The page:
Albert Glasser

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Albert Glasser (b. 25 January 1916, Chicago, Illinois - d. 4 May 1998, Los Angeles, California) was a prolific composer of musical scores for B-movies during the 1940s, 50s, and 60s. He scored approximately 200 films during his career, many for American International Pictures and director Bert I. Gordon.

Glasser was educated at University of Southern California through an Alchin Chair Foundation scholarship. In 1937 he won the California Composers Contest and in 1945 he won the Southern California Contest. Albert Glasser began his career as a copyist in the music department at Warner Brothers in the late 1930s, learning the art of film scoring while working under Max Steiner and Erich Wolfgang Korngold. He later worked on orchestration, and by the mid-1940s was composing and directing his own scores. A hard and fast worker, Glasser found his musical skills put to the test in the frantic, down-to-the-wire world of B-picture making. He scored 135 movies between 1944 and 1962, not counting at least 35 features for which he received no credit.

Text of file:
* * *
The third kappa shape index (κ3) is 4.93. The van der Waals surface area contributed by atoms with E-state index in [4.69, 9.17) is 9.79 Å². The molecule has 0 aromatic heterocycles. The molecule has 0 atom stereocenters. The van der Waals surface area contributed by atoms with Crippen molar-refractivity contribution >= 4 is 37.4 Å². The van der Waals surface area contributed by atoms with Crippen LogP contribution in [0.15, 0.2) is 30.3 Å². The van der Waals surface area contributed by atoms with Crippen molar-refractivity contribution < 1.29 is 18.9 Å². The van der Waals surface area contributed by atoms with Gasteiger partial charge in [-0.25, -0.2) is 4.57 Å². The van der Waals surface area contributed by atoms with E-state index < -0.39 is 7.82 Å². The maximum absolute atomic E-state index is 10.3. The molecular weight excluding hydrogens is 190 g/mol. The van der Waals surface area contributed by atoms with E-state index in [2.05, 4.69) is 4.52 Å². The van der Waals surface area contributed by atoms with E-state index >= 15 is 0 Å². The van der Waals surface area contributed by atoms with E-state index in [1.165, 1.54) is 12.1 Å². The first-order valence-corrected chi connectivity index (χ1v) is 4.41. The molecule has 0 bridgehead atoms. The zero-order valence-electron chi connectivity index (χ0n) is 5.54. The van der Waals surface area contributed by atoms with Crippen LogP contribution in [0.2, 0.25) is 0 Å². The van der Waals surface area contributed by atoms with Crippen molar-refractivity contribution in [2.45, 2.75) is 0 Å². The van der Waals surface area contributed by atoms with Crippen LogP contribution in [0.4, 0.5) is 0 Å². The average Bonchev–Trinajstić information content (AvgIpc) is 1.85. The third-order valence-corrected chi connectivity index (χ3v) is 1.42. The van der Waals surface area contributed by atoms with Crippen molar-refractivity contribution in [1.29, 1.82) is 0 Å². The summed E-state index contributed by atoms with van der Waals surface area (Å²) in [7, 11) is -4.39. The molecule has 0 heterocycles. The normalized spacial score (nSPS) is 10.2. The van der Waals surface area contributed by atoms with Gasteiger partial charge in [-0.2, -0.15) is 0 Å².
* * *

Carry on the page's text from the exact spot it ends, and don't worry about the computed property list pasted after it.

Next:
In addition to scoring 300 television shows and 450 radio programs, he arranged and conducted for the noted American operetta composer Rudolf Friml and orchestrated for Ferde Grofe (with whom he first collaborated on the sci-fi classic Rocketship X-M). For the US War Department, Glasser composed for Frank Capra's Special Services Unit and for Office of War Information radio shows for overseas broadcasts. For television, he composed the score for the early and much admired western series, The Cisco Kid. For radio, he composed scores for Hopalong Cassidy, Clyde Beatty, and Tarzan. Glasser joined ASCAP in 1950, and his popular song compositions include "Urubu", "The Cisco Kid", "Someday" and "I Remember Your Love". In addition to his composition work, Glasser was an amateur radio operator (K6RFU).

Selected filmography[edit]